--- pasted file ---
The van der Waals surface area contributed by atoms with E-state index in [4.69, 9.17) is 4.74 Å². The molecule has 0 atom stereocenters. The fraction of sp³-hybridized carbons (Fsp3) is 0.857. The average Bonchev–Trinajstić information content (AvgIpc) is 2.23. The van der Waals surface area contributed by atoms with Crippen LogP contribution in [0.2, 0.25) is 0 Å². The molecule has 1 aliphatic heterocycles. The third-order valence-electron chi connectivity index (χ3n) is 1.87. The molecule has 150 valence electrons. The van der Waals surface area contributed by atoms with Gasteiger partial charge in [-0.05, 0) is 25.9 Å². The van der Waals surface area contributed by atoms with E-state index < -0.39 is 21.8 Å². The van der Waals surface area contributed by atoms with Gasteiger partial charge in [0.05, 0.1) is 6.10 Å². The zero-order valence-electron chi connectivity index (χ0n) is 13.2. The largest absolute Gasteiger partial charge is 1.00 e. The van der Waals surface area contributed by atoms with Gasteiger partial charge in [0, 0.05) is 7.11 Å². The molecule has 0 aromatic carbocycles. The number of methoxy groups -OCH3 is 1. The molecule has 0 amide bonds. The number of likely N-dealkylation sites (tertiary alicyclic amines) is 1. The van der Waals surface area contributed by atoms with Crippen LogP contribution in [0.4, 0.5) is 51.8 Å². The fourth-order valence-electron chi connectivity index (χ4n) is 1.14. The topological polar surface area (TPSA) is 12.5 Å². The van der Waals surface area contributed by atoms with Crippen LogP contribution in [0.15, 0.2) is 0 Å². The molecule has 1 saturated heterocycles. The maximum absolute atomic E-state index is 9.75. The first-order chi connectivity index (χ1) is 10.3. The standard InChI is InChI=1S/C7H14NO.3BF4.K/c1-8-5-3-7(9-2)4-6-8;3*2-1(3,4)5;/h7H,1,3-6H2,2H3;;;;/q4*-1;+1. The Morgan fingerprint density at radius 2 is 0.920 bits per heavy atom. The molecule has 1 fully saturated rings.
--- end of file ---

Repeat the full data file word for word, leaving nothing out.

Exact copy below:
The van der Waals surface area contributed by atoms with E-state index in [4.69, 9.17) is 4.74 Å². The molecule has 0 atom stereocenters. The fraction of sp³-hybridized carbons (Fsp3) is 0.857. The average Bonchev–Trinajstić information content (AvgIpc) is 2.23. The van der Waals surface area contributed by atoms with Crippen LogP contribution in [0.2, 0.25) is 0 Å². The molecule has 1 aliphatic heterocycles. The third-order valence-electron chi connectivity index (χ3n) is 1.87. The molecule has 150 valence electrons. The van der Waals surface area contributed by atoms with Gasteiger partial charge in [-0.05, 0) is 25.9 Å². The van der Waals surface area contributed by atoms with E-state index < -0.39 is 21.8 Å². The van der Waals surface area contributed by atoms with Gasteiger partial charge in [0.05, 0.1) is 6.10 Å². The zero-order valence-electron chi connectivity index (χ0n) is 13.2. The largest absolute Gasteiger partial charge is 1.00 e. The van der Waals surface area contributed by atoms with Gasteiger partial charge in [0, 0.05) is 7.11 Å². The molecule has 0 aromatic carbocycles. The number of methoxy groups -OCH3 is 1. The molecule has 0 amide bonds. The number of likely N-dealkylation sites (tertiary alicyclic amines) is 1. The van der Waals surface area contributed by atoms with Crippen LogP contribution in [0.4, 0.5) is 51.8 Å². The fourth-order valence-electron chi connectivity index (χ4n) is 1.14. The topological polar surface area (TPSA) is 12.5 Å². The van der Waals surface area contributed by atoms with Crippen LogP contribution in [0.15, 0.2) is 0 Å². The molecule has 1 saturated heterocycles. The maximum absolute atomic E-state index is 9.75. The first-order chi connectivity index (χ1) is 10.3. The standard InChI is InChI=1S/C7H14NO.3BF4.K/c1-8-5-3-7(9-2)4-6-8;3*2-1(3,4)5;/h7H,1,3-6H2,2H3;;;;/q4*-1;+1. The Morgan fingerprint density at radius 2 is 0.920 bits per heavy atom. The molecule has 1 fully saturated rings.